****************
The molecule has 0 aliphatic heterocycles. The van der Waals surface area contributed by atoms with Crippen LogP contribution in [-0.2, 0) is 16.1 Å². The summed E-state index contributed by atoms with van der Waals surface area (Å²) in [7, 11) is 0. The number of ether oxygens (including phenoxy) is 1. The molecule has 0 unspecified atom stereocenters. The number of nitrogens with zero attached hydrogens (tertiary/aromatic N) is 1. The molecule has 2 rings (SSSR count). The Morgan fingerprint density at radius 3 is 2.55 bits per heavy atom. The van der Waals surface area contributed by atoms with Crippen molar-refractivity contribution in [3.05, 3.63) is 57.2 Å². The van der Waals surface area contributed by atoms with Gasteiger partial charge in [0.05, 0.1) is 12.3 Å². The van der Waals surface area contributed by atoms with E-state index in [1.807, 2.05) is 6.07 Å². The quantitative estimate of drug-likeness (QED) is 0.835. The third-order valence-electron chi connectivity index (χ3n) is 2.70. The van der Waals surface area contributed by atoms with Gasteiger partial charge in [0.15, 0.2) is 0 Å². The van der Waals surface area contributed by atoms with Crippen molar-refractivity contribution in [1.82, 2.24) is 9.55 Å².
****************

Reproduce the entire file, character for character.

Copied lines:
The molecule has 0 aliphatic heterocycles. The van der Waals surface area contributed by atoms with Crippen LogP contribution in [-0.2, 0) is 16.1 Å². The summed E-state index contributed by atoms with van der Waals surface area (Å²) in [7, 11) is 0. The number of ether oxygens (including phenoxy) is 1. The molecule has 0 unspecified atom stereocenters. The number of nitrogens with zero attached hydrogens (tertiary/aromatic N) is 1. The molecule has 2 rings (SSSR count). The Morgan fingerprint density at radius 3 is 2.55 bits per heavy atom. The van der Waals surface area contributed by atoms with Crippen molar-refractivity contribution in [3.05, 3.63) is 57.2 Å². The van der Waals surface area contributed by atoms with Gasteiger partial charge in [0.05, 0.1) is 12.3 Å². The van der Waals surface area contributed by atoms with E-state index in [1.807, 2.05) is 6.07 Å². The quantitative estimate of drug-likeness (QED) is 0.835. The third-order valence-electron chi connectivity index (χ3n) is 2.70. The van der Waals surface area contributed by atoms with Gasteiger partial charge in [0.15, 0.2) is 0 Å². The van der Waals surface area contributed by atoms with Crippen molar-refractivity contribution in [1.82, 2.24) is 9.55 Å².